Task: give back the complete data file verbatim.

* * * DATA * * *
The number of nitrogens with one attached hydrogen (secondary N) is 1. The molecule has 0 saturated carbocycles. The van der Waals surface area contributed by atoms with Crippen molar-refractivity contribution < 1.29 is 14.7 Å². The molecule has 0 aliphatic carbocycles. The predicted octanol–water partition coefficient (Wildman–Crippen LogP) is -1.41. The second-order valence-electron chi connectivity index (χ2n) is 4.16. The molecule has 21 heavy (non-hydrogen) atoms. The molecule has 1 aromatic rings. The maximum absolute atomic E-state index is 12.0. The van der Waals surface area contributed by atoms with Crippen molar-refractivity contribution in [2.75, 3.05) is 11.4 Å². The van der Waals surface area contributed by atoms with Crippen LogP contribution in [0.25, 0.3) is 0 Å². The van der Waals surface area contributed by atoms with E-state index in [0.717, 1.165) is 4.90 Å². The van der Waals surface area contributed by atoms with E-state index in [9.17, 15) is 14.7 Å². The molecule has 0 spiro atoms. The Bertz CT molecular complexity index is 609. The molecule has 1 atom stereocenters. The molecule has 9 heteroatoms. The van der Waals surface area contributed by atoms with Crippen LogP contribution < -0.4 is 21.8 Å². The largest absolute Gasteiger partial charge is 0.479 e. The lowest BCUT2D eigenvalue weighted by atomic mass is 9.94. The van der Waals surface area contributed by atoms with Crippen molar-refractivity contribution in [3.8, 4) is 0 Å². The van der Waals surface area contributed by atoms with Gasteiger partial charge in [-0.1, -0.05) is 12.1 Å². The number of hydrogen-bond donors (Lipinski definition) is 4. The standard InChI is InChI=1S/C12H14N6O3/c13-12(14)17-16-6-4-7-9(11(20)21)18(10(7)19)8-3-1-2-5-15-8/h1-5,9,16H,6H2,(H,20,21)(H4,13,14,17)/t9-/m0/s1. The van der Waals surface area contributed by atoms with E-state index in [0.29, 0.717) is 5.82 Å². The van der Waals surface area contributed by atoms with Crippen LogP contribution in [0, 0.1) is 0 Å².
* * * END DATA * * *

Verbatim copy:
The number of nitrogens with one attached hydrogen (secondary N) is 1. The molecule has 0 saturated carbocycles. The van der Waals surface area contributed by atoms with Crippen molar-refractivity contribution < 1.29 is 14.7 Å². The molecule has 0 aliphatic carbocycles. The predicted octanol–water partition coefficient (Wildman–Crippen LogP) is -1.41. The second-order valence-electron chi connectivity index (χ2n) is 4.16. The molecule has 21 heavy (non-hydrogen) atoms. The molecule has 1 aromatic rings. The maximum absolute atomic E-state index is 12.0. The van der Waals surface area contributed by atoms with Crippen molar-refractivity contribution in [2.75, 3.05) is 11.4 Å². The van der Waals surface area contributed by atoms with Crippen LogP contribution in [0.25, 0.3) is 0 Å². The van der Waals surface area contributed by atoms with E-state index in [0.717, 1.165) is 4.90 Å². The van der Waals surface area contributed by atoms with E-state index in [9.17, 15) is 14.7 Å². The molecule has 0 spiro atoms. The Bertz CT molecular complexity index is 609. The molecule has 1 atom stereocenters. The molecule has 9 heteroatoms. The van der Waals surface area contributed by atoms with Crippen LogP contribution < -0.4 is 21.8 Å². The largest absolute Gasteiger partial charge is 0.479 e. The lowest BCUT2D eigenvalue weighted by atomic mass is 9.94. The van der Waals surface area contributed by atoms with Crippen molar-refractivity contribution in [3.8, 4) is 0 Å². The van der Waals surface area contributed by atoms with Gasteiger partial charge in [-0.1, -0.05) is 12.1 Å². The number of hydrogen-bond donors (Lipinski definition) is 4. The standard InChI is InChI=1S/C12H14N6O3/c13-12(14)17-16-6-4-7-9(11(20)21)18(10(7)19)8-3-1-2-5-15-8/h1-5,9,16H,6H2,(H,20,21)(H4,13,14,17)/t9-/m0/s1. The van der Waals surface area contributed by atoms with E-state index in [0.29, 0.717) is 5.82 Å². The van der Waals surface area contributed by atoms with Crippen LogP contribution in [0, 0.1) is 0 Å².